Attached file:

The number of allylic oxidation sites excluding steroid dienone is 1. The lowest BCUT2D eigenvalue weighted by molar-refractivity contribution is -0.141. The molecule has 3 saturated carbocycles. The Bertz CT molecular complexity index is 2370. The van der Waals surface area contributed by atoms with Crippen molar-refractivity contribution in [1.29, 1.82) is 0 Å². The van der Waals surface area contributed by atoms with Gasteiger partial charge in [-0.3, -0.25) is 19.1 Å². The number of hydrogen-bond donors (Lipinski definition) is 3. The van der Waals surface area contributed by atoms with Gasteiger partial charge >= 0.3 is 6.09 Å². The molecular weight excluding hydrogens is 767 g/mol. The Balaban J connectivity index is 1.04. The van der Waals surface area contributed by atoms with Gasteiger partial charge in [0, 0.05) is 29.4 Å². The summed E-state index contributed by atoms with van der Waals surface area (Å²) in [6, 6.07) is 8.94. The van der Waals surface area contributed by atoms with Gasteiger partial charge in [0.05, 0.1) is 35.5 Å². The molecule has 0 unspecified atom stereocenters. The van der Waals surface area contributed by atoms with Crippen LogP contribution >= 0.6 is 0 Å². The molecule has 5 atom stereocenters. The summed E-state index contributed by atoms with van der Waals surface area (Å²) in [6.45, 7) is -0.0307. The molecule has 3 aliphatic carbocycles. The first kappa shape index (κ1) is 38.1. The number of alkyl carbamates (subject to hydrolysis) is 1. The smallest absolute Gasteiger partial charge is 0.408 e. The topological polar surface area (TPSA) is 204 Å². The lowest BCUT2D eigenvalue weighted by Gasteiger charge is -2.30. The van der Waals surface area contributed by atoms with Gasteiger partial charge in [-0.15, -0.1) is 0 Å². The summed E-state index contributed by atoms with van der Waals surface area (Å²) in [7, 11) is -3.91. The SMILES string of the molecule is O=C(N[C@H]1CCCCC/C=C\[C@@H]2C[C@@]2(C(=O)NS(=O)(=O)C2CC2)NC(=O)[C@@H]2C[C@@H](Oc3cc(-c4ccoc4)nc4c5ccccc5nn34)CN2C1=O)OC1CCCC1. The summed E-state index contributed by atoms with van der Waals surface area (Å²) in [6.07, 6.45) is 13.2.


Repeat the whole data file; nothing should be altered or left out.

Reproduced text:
The number of allylic oxidation sites excluding steroid dienone is 1. The lowest BCUT2D eigenvalue weighted by molar-refractivity contribution is -0.141. The molecule has 3 saturated carbocycles. The Bertz CT molecular complexity index is 2370. The van der Waals surface area contributed by atoms with Crippen molar-refractivity contribution in [1.29, 1.82) is 0 Å². The van der Waals surface area contributed by atoms with Gasteiger partial charge in [-0.3, -0.25) is 19.1 Å². The number of hydrogen-bond donors (Lipinski definition) is 3. The van der Waals surface area contributed by atoms with Gasteiger partial charge >= 0.3 is 6.09 Å². The molecular weight excluding hydrogens is 767 g/mol. The Balaban J connectivity index is 1.04. The van der Waals surface area contributed by atoms with Gasteiger partial charge in [0, 0.05) is 29.4 Å². The summed E-state index contributed by atoms with van der Waals surface area (Å²) in [6, 6.07) is 8.94. The van der Waals surface area contributed by atoms with Gasteiger partial charge in [0.05, 0.1) is 35.5 Å². The molecule has 0 unspecified atom stereocenters. The van der Waals surface area contributed by atoms with Crippen LogP contribution >= 0.6 is 0 Å². The molecule has 5 atom stereocenters. The summed E-state index contributed by atoms with van der Waals surface area (Å²) in [6.45, 7) is -0.0307. The molecule has 3 aliphatic carbocycles. The first kappa shape index (κ1) is 38.1. The number of alkyl carbamates (subject to hydrolysis) is 1. The smallest absolute Gasteiger partial charge is 0.408 e. The topological polar surface area (TPSA) is 204 Å². The lowest BCUT2D eigenvalue weighted by Gasteiger charge is -2.30. The van der Waals surface area contributed by atoms with Gasteiger partial charge in [-0.15, -0.1) is 0 Å². The summed E-state index contributed by atoms with van der Waals surface area (Å²) in [7, 11) is -3.91. The SMILES string of the molecule is O=C(N[C@H]1CCCCC/C=C\[C@@H]2C[C@@]2(C(=O)NS(=O)(=O)C2CC2)NC(=O)[C@@H]2C[C@@H](Oc3cc(-c4ccoc4)nc4c5ccccc5nn34)CN2C1=O)OC1CCCC1. The summed E-state index contributed by atoms with van der Waals surface area (Å²) in [6.07, 6.45) is 13.2.